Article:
Making healthcare services available to patients where, when and how they want to be served is becoming a priority for medical practices. The consumer’s definition of convenience has changed dramatically, due in part to the speed of the internet. Patients are no exception. What used to be satisfactory in obtaining a medical appointment may now be unacceptable, sending patients otherwise loyal to their doctor to a medical clinic in a drug store, an urgent care clinic or even the emergency room when unable to obtain a timely appointment to see their regular doctor.

In “Toward a Strategy of Patient-Centered Access to Primary Care,” an article appearing in the October issue of Mayo Clinic Proceedings and will be available Thursday (Sept. 4) online at the journal’s website, professor Leonard Berry at Texas A&M University’s Mays Business School, and co-authors Dan Beckham, Amy Dettman and Robert Mead, present a comprehensive framework that primary care medical practices can adapt in offering “patient-centered access” (PCA). The framework ranges from improving patient access to in-person appointments of various types to innovative remote access pathways such as off-hours call centers staffed by nurses and video conferencing with a clinician.

The article illustrates each access path with examples from medical practices currently using them and closes with an in-depth discussion of how a Wisconsin-based health organization has evolved its PCA strategy. Had the Veterans Administration applied an access strategy similar to that which is outlined in this article, it conceivably could have avoided the access scandal that has engulfed it and that so poorly served its patients.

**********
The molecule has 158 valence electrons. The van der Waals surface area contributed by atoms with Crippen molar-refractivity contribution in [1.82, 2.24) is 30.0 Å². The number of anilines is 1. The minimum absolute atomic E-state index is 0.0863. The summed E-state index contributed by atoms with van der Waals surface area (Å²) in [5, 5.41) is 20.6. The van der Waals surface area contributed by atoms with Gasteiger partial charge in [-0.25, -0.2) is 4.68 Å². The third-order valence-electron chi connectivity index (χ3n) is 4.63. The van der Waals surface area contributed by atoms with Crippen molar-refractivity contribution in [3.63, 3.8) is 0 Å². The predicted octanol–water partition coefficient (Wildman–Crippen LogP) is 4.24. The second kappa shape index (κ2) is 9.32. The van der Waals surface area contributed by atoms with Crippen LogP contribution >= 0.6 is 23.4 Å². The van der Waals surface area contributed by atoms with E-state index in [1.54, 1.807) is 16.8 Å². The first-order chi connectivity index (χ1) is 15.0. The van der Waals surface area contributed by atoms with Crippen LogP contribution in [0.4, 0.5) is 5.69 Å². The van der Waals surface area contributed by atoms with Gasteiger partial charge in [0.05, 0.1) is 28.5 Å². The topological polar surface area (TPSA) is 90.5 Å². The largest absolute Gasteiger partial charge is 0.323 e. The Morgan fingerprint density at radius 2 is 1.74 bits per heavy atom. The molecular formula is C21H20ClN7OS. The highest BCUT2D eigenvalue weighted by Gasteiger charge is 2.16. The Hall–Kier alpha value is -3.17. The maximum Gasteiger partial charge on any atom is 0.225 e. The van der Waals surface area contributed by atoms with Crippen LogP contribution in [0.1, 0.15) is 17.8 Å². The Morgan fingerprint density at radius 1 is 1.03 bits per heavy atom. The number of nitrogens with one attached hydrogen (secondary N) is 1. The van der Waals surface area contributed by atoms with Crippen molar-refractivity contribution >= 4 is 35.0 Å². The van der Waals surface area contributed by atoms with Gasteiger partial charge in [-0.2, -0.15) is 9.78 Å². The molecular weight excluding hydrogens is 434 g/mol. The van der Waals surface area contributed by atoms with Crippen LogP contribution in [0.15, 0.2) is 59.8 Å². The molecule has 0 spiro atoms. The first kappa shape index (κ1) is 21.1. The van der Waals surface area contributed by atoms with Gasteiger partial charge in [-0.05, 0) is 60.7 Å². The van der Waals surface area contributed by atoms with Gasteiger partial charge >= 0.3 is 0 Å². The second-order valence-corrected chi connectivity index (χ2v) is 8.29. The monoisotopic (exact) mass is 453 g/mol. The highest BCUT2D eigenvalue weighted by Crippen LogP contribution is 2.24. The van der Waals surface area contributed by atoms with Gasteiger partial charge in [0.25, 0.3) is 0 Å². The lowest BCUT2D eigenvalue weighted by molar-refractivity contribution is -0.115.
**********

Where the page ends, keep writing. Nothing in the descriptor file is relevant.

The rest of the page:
Patient-centered access (PCA) to primary care services is rapidly becoming an imperative for efficiently delivering high-quality health care to patients. To enhance their PCA-related efforts, some medical practices and health systems have begun to use various tactics, including team-based care, satellite clinics, same-day and group appointments, greater use of physician assistants and nurse practitioners, and remote access to health services. However, few organizations are addressing the PCA imperative comprehensively by integrating these various tactics to develop an overall PCA management strategy. Successful integration means taking into account the changing competitive and reimbursement landscape in primary care, conducting an evidence-based assessment of the barriers and benefits of PCA implementation, and attending to the particular needs of the institution engaged in this important effort.

Beckham is an MBA. Dettman is an RN and an MBA. Mead is an MD.

Contact Leonard Berry at


Texas A&M University’s Mays Business School educates more than 5,600 undergraduate, master’s and doctoral students in accounting, finance, management, management information systems, marketing and supply chain management. Mays consistently ranks among the top public business schools in the country for its undergraduate and MBA programs, and for faculty research. The mission of Mays Business School is creating knowledge and developing ethical leaders for a global society.


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